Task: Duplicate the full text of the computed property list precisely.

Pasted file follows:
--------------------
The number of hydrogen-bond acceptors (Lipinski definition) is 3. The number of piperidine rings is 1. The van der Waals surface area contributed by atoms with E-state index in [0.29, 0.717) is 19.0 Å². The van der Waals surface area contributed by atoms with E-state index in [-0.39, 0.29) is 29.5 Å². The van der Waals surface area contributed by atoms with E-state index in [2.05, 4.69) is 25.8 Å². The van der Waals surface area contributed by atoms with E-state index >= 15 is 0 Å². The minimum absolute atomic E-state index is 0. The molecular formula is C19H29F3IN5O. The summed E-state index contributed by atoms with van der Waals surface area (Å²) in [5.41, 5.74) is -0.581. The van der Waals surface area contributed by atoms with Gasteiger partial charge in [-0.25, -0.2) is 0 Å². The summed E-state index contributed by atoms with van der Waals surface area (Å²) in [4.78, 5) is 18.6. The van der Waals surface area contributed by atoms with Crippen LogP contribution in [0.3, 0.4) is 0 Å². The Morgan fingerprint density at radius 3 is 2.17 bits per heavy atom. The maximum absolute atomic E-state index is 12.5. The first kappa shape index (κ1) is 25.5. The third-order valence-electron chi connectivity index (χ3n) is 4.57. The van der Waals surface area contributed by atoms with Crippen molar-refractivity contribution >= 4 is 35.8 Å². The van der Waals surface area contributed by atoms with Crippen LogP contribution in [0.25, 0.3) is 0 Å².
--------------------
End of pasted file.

The number of hydrogen-bond acceptors (Lipinski definition) is 3. The number of piperidine rings is 1. The van der Waals surface area contributed by atoms with E-state index in [0.29, 0.717) is 19.0 Å². The van der Waals surface area contributed by atoms with E-state index in [-0.39, 0.29) is 29.5 Å². The van der Waals surface area contributed by atoms with E-state index in [2.05, 4.69) is 25.8 Å². The van der Waals surface area contributed by atoms with E-state index >= 15 is 0 Å². The minimum absolute atomic E-state index is 0. The molecular formula is C19H29F3IN5O. The summed E-state index contributed by atoms with van der Waals surface area (Å²) in [5.41, 5.74) is -0.581. The van der Waals surface area contributed by atoms with Gasteiger partial charge in [-0.25, -0.2) is 0 Å². The summed E-state index contributed by atoms with van der Waals surface area (Å²) in [4.78, 5) is 18.6. The van der Waals surface area contributed by atoms with Crippen LogP contribution in [0.3, 0.4) is 0 Å². The Morgan fingerprint density at radius 3 is 2.17 bits per heavy atom. The maximum absolute atomic E-state index is 12.5. The first kappa shape index (κ1) is 25.5. The third-order valence-electron chi connectivity index (χ3n) is 4.57. The van der Waals surface area contributed by atoms with Crippen molar-refractivity contribution >= 4 is 35.8 Å². The van der Waals surface area contributed by atoms with Crippen LogP contribution in [0.25, 0.3) is 0 Å².